Tech industry IPOs have proven to be hostile territory this year, with companies like LinkedIn, Groupon, and Pandora all trading significantly lower than their opening valuations. Today, casual gaming kingpin Zynga made its much-anticipated debut on the NASDAQ, and with trading now closed, the company has joined the IPO losers crowd.
Following its first day of trading, Zynga finished at $9.50 per share, a 5 percent decline on its $10 opening price. The stock fluctuated wildly out of the gate, rising to as much as $11.50 before bottoming out at $9.00 in the early afternoon.
Yesterday, Zynga announced that it would begin trading on the NASDAQ today, pricing 100 million shares at $10 per. That figure came in on the high side of company expectations, after Zynga said in a Securities and Exchange Commission filing earlier this year that the IPO price would be set between $8.50 and $10.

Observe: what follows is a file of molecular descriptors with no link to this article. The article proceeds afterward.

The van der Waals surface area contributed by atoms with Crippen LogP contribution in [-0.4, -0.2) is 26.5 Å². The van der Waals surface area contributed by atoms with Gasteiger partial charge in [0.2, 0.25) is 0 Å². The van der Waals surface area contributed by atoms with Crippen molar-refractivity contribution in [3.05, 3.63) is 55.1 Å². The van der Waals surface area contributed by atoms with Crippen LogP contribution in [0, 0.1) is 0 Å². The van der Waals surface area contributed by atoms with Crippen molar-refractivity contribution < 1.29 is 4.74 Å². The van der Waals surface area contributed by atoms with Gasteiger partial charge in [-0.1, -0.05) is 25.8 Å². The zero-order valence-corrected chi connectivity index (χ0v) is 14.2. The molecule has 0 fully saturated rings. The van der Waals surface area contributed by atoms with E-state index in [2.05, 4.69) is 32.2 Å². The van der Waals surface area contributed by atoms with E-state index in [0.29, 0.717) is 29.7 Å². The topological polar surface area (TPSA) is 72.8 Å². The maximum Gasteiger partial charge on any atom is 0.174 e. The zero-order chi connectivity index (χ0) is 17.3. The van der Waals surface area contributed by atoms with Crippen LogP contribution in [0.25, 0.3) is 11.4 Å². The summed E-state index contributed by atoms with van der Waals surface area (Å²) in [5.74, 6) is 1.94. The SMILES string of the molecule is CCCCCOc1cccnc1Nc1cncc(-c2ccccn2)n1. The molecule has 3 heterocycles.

"Our approach has always been to focus on the long term," Zynga CEO Mark Pincus told Reuters regarding the drop. "We thought this was the right time to go public. We're going to focus on the products and business results we deliver in the next four to eight quarters and hope the stock market values and appreciates that as they see us deliver it."
Zynga has faced substantial criticism going into its IPO. Analysts and industry watchers have noted the company's overreliance on the Facebook platform, which plays host to some 95 percent of traffic for Zynga's games. Four of the top five games on Facebook are from Zynga, according to AppData, with the sole exception being EA's The Sims Social.
The company's growth prospects have also been questioned, as the company struggles to increase profits while also building on its already substantial player base. Zynga attracts some 227 million monthly and 54 million daily active users, with top games such as CityVille, FarmVille, CastleVille, and Texas HoldEm Poker.